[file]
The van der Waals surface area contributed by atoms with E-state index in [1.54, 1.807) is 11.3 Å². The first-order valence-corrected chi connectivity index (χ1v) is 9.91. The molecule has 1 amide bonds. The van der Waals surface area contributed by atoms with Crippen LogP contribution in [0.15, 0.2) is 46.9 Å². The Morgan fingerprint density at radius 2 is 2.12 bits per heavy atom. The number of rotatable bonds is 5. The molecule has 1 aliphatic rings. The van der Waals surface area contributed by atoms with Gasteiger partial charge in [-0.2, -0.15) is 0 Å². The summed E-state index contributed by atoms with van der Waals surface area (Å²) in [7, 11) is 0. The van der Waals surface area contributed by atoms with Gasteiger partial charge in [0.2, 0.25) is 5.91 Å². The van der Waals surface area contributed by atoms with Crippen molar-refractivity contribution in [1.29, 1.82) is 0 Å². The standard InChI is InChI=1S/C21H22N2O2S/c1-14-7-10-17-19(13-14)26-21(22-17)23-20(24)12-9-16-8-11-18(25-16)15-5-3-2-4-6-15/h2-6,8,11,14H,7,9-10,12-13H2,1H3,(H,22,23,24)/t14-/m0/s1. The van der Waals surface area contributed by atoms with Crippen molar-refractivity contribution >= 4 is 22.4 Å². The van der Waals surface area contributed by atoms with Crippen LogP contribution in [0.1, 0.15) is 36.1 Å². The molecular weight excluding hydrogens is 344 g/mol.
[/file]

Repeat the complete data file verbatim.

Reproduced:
The van der Waals surface area contributed by atoms with E-state index in [1.54, 1.807) is 11.3 Å². The first-order valence-corrected chi connectivity index (χ1v) is 9.91. The molecule has 1 amide bonds. The van der Waals surface area contributed by atoms with Crippen LogP contribution in [0.15, 0.2) is 46.9 Å². The Morgan fingerprint density at radius 2 is 2.12 bits per heavy atom. The number of rotatable bonds is 5. The molecule has 1 aliphatic rings. The van der Waals surface area contributed by atoms with Gasteiger partial charge in [-0.2, -0.15) is 0 Å². The summed E-state index contributed by atoms with van der Waals surface area (Å²) in [7, 11) is 0. The van der Waals surface area contributed by atoms with Gasteiger partial charge in [0.2, 0.25) is 5.91 Å². The van der Waals surface area contributed by atoms with Crippen molar-refractivity contribution in [1.29, 1.82) is 0 Å². The standard InChI is InChI=1S/C21H22N2O2S/c1-14-7-10-17-19(13-14)26-21(22-17)23-20(24)12-9-16-8-11-18(25-16)15-5-3-2-4-6-15/h2-6,8,11,14H,7,9-10,12-13H2,1H3,(H,22,23,24)/t14-/m0/s1. The van der Waals surface area contributed by atoms with Crippen molar-refractivity contribution >= 4 is 22.4 Å². The van der Waals surface area contributed by atoms with Crippen LogP contribution in [0.1, 0.15) is 36.1 Å². The molecular weight excluding hydrogens is 344 g/mol.